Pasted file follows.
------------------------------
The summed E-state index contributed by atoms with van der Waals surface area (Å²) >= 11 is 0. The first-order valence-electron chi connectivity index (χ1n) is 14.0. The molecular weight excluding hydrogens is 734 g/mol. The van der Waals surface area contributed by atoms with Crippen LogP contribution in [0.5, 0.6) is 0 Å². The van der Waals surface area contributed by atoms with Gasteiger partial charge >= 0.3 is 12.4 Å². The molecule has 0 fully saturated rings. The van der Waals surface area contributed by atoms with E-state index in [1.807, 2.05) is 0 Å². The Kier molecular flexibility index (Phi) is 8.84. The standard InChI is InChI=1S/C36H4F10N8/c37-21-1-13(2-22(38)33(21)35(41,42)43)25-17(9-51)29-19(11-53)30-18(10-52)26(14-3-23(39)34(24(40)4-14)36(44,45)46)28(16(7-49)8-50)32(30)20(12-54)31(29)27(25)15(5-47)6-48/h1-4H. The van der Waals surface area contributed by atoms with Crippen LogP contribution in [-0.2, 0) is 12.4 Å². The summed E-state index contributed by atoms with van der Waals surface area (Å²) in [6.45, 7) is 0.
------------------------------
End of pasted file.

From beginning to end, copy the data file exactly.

The summed E-state index contributed by atoms with van der Waals surface area (Å²) >= 11 is 0. The first-order valence-electron chi connectivity index (χ1n) is 14.0. The molecular weight excluding hydrogens is 734 g/mol. The van der Waals surface area contributed by atoms with Crippen LogP contribution in [0.5, 0.6) is 0 Å². The van der Waals surface area contributed by atoms with Gasteiger partial charge >= 0.3 is 12.4 Å². The molecule has 0 fully saturated rings. The van der Waals surface area contributed by atoms with E-state index in [1.807, 2.05) is 0 Å². The Kier molecular flexibility index (Phi) is 8.84. The standard InChI is InChI=1S/C36H4F10N8/c37-21-1-13(2-22(38)33(21)35(41,42)43)25-17(9-51)29-19(11-53)30-18(10-52)26(14-3-23(39)34(24(40)4-14)36(44,45)46)28(16(7-49)8-50)32(30)20(12-54)31(29)27(25)15(5-47)6-48/h1-4H. The van der Waals surface area contributed by atoms with Crippen LogP contribution in [-0.2, 0) is 12.4 Å². The summed E-state index contributed by atoms with van der Waals surface area (Å²) in [6.45, 7) is 0.